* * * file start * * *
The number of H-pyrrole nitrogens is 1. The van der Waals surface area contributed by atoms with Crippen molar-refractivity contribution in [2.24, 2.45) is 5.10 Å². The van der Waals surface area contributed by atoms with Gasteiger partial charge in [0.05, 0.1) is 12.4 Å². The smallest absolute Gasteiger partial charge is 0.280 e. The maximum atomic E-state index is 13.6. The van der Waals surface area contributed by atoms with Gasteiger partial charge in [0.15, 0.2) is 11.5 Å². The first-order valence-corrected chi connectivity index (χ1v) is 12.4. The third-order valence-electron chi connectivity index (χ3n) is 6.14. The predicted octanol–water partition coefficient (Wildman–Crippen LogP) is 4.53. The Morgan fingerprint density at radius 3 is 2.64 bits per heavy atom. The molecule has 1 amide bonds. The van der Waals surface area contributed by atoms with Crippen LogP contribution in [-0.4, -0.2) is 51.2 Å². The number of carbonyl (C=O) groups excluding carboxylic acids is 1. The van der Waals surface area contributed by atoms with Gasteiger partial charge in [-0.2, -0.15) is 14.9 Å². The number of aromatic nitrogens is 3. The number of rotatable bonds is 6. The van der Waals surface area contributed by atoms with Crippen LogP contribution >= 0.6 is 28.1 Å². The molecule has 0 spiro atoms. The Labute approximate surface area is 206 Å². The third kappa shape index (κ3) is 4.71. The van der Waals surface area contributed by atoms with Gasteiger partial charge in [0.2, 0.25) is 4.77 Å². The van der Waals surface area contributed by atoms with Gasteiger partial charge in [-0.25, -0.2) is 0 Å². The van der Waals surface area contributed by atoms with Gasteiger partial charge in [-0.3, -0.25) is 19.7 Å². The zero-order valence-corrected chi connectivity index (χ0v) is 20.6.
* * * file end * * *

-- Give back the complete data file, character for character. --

The number of H-pyrrole nitrogens is 1. The van der Waals surface area contributed by atoms with Crippen molar-refractivity contribution in [2.24, 2.45) is 5.10 Å². The van der Waals surface area contributed by atoms with Gasteiger partial charge in [0.05, 0.1) is 12.4 Å². The smallest absolute Gasteiger partial charge is 0.280 e. The maximum atomic E-state index is 13.6. The van der Waals surface area contributed by atoms with Gasteiger partial charge in [0.15, 0.2) is 11.5 Å². The first-order valence-corrected chi connectivity index (χ1v) is 12.4. The third-order valence-electron chi connectivity index (χ3n) is 6.14. The predicted octanol–water partition coefficient (Wildman–Crippen LogP) is 4.53. The Morgan fingerprint density at radius 3 is 2.64 bits per heavy atom. The molecule has 1 amide bonds. The van der Waals surface area contributed by atoms with Crippen LogP contribution in [-0.4, -0.2) is 51.2 Å². The number of carbonyl (C=O) groups excluding carboxylic acids is 1. The van der Waals surface area contributed by atoms with Gasteiger partial charge in [-0.2, -0.15) is 14.9 Å². The number of aromatic nitrogens is 3. The number of rotatable bonds is 6. The van der Waals surface area contributed by atoms with Crippen LogP contribution >= 0.6 is 28.1 Å². The molecule has 0 spiro atoms. The Labute approximate surface area is 206 Å². The third kappa shape index (κ3) is 4.71. The van der Waals surface area contributed by atoms with Gasteiger partial charge in [0.2, 0.25) is 4.77 Å². The van der Waals surface area contributed by atoms with Gasteiger partial charge in [-0.25, -0.2) is 0 Å². The van der Waals surface area contributed by atoms with Gasteiger partial charge in [-0.3, -0.25) is 19.7 Å². The zero-order valence-corrected chi connectivity index (χ0v) is 20.6.